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Elevated glycosylated hemoglobin is associated with subclinical neuropathy in neurologically asymptomatic diabetic patients: a prospective study.
J Clin Neurophysiol. 2009 Feb; 26(1):50-3.JC

Abstract

The association between poorly controlled diabetes and higher risk of polyneuropathy is well established. The American Diabetes Association recommends that glycosylated hemoglobin (HbA1c) should be less than 7%. Most previous studies, which reported HbA1c correlation with polyneuropathy, used higher HbA1c cut points and focused on neurologically symptomatic patients. This study evaluated the correlation of HbA1c levels, using the 7% cut point, with abnormal nerve conduction studies in diabetic patients in the subclinical stage of polyneuropathy. Fifty neurologically asymptomatic diabetic patients were included. HbA1c was measured at time of inclusion and 3 months later followed by nerve conduction studies. Univariate and multivariate analyses with logistic regression models were used to study the association of different patient characteristics with abnormal nerve conduction studies. Fifteen women and 35 men were studied. Half of patients had elevated HbA1c and half had HbA1c <7%. Twenty-six patients (52%) had subclinical neuropathy (18 men, 8 women). In multivariate analysis, HbA1c was the most important factor predicting higher risk of subclinical neuropathy [adjusted odds ratio 10.71 (2.49, 46.01), P < 0.005]. Therefore, nerve conduction studies abnormalities commonly exist in diabetic patients in the subclinical stages of polyneuropathy, and are highly correlated to HbA1c levels. Therapies for diabetic neuropathy should target the early stages of the disease.

Authors+Show Affiliations

Department of Neurosciences, Jordan University of Science and Technology, Irbid, Jordan. khalidelsalem@hotmail.comNo affiliation info availableNo affiliation info availableNo affiliation info available

Pub Type(s)

Journal Article

Language

eng

PubMed ID

19151611

Citation

El-Salem, Khalid, et al. "Elevated Glycosylated Hemoglobin Is Associated With Subclinical Neuropathy in Neurologically Asymptomatic Diabetic Patients: a Prospective Study." Journal of Clinical Neurophysiology : Official Publication of the American Electroencephalographic Society, vol. 26, no. 1, 2009, pp. 50-3.
El-Salem K, Ammari F, Khader Y, et al. Elevated glycosylated hemoglobin is associated with subclinical neuropathy in neurologically asymptomatic diabetic patients: a prospective study. J Clin Neurophysiol. 2009;26(1):50-3.
El-Salem, K., Ammari, F., Khader, Y., & Dhaimat, O. (2009). Elevated glycosylated hemoglobin is associated with subclinical neuropathy in neurologically asymptomatic diabetic patients: a prospective study. Journal of Clinical Neurophysiology : Official Publication of the American Electroencephalographic Society, 26(1), 50-3. https://doi.org/10.1097/WNP.0b013e31819862ee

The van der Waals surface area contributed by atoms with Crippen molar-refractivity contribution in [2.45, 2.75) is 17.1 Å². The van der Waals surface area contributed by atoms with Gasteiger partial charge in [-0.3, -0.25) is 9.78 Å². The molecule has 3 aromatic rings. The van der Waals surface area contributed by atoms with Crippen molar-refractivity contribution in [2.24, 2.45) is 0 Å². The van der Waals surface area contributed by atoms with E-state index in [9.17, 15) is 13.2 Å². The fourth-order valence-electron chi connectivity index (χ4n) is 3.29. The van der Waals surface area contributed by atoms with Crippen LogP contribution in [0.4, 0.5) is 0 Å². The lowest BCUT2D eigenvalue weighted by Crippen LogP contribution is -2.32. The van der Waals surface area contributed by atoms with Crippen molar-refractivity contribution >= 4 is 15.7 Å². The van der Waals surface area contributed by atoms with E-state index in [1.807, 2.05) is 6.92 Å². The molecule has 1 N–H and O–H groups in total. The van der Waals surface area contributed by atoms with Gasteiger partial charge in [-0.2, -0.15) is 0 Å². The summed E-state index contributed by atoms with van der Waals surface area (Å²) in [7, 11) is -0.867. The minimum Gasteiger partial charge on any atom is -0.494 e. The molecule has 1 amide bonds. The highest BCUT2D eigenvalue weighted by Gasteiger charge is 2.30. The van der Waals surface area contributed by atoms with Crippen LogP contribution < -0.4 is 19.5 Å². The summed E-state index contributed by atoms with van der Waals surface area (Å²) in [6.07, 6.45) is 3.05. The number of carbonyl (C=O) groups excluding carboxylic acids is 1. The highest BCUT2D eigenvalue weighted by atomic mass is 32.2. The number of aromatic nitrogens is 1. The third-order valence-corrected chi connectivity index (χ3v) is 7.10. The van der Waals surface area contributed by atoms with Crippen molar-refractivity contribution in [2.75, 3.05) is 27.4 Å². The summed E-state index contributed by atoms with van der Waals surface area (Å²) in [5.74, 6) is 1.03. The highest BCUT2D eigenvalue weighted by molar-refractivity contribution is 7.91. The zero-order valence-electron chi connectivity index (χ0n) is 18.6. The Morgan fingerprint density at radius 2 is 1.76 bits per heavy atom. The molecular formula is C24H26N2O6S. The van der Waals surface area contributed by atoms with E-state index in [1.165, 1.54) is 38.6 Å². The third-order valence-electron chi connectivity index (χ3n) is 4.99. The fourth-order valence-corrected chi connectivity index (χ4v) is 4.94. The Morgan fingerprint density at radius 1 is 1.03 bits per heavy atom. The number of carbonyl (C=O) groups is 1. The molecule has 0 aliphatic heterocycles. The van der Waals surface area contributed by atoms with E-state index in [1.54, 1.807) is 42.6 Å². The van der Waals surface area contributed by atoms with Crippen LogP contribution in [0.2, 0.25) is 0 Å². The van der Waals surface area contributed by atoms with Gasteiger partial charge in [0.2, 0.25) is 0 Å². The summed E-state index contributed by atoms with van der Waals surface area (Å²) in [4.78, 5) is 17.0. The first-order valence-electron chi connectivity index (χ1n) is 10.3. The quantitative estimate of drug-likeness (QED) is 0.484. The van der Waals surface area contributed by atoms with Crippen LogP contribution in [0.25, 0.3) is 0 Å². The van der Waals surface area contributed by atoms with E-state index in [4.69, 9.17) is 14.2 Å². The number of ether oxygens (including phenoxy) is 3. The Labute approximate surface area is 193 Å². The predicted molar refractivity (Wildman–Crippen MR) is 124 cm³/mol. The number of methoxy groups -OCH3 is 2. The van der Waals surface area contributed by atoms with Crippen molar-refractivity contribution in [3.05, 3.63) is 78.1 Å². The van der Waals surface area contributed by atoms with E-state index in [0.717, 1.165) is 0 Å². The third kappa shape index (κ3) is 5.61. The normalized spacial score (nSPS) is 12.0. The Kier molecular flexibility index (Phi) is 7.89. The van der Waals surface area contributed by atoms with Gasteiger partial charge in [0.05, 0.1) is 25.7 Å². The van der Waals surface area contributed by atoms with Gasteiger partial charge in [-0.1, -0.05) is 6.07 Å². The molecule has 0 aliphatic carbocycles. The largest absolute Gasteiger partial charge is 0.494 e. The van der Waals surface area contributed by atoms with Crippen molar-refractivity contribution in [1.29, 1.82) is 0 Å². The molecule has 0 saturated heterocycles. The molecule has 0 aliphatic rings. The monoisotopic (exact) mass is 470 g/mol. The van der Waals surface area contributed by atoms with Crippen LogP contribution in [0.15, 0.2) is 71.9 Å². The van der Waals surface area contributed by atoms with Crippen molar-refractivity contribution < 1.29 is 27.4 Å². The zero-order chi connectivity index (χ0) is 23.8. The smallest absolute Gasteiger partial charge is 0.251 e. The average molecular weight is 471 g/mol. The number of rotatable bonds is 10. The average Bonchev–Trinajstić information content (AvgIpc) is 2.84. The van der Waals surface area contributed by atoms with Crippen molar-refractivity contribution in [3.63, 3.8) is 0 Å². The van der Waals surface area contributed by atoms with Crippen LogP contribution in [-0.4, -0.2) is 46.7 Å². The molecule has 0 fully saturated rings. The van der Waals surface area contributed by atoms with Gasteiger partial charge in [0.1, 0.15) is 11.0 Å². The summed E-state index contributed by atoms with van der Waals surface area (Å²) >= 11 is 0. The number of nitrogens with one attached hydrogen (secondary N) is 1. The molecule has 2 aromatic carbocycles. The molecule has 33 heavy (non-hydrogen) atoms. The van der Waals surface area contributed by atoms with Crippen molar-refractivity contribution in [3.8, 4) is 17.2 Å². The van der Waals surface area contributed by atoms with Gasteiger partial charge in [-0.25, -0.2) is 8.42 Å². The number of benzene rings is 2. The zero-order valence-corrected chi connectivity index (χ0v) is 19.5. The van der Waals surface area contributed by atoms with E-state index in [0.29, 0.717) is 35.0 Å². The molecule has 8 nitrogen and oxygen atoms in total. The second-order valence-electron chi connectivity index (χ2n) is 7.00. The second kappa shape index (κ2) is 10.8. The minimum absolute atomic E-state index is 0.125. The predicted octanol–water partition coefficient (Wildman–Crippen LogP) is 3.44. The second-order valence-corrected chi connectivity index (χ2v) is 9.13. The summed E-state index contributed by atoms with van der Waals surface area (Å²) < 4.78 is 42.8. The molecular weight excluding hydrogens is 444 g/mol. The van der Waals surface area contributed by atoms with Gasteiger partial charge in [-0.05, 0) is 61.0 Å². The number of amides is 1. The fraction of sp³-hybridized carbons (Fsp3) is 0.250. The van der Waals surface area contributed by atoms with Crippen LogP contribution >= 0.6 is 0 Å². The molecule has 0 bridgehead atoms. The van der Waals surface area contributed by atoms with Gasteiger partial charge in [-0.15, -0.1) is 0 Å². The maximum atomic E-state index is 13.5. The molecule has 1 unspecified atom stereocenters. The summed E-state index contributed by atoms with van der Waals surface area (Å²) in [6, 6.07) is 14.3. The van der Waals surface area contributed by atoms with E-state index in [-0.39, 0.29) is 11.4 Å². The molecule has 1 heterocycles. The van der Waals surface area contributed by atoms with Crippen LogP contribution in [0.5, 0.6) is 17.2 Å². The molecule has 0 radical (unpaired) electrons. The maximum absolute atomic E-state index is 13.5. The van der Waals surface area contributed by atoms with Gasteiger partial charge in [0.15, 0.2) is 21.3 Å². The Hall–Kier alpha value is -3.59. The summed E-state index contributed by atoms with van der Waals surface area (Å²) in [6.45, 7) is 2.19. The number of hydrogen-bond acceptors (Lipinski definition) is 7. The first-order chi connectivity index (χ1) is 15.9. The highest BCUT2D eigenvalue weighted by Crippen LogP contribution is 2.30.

El-Salem K, et al. Elevated Glycosylated Hemoglobin Is Associated With Subclinical Neuropathy in Neurologically Asymptomatic Diabetic Patients: a Prospective Study. J Clin Neurophysiol. 2009;26(1):50-3. PubMed PMID: 19151611.
* Article titles in AMA citation format should be in sentence-case
TY - JOUR T1 - Elevated glycosylated hemoglobin is associated with subclinical neuropathy in neurologically asymptomatic diabetic patients: a prospective study. AU - El-Salem,Khalid, AU - Ammari,Fawaz, AU - Khader,Yousef, AU - Dhaimat,Omar, PY - 2009/1/20/entrez PY - 2009/1/20/pubmed PY - 2009/5/19/medline SP - 50 EP - 3 JF - Journal of clinical neurophysiology : official publication of the American Electroencephalographic Society JO - J Clin Neurophysiol VL - 26 IS - 1 N2 - The association between poorly controlled diabetes and higher risk of polyneuropathy is well established. The American Diabetes Association recommends that glycosylated hemoglobin (HbA1c) should be less than 7%. Most previous studies, which reported HbA1c correlation with polyneuropathy, used higher HbA1c cut points and focused on neurologically symptomatic patients. This study evaluated the correlation of HbA1c levels, using the 7% cut point, with abnormal nerve conduction studies in diabetic patients in the subclinical stage of polyneuropathy. Fifty neurologically asymptomatic diabetic patients were included. HbA1c was measured at time of inclusion and 3 months later followed by nerve conduction studies. Univariate and multivariate analyses with logistic regression models were used to study the association of different patient characteristics with abnormal nerve conduction studies. Fifteen women and 35 men were studied. Half of patients had elevated HbA1c and half had HbA1c <7%. Twenty-six patients (52%) had subclinical neuropathy (18 men, 8 women). In multivariate analysis, HbA1c was the most important factor predicting higher risk of subclinical neuropathy [adjusted odds ratio 10.71 (2.49, 46.01), P < 0.005]. Therefore, nerve conduction studies abnormalities commonly exist in diabetic patients in the subclinical stages of polyneuropathy, and are highly correlated to HbA1c levels. Therapies for diabetic neuropathy should target the early stages of the disease. SN - 1537-1603 UR - https://www.unboundmedicine.com/medline/citation/19151611/Elevated_glycosylated_hemoglobin_is_associated_with_subclinical_neuropathy_in_neurologically_asymptomatic_diabetic_patients:_a_prospective_study_ L2 - https://doi.org/10.1097/WNP.0b013e31819862ee DB - PRIME DP - Unbound Medicine ER -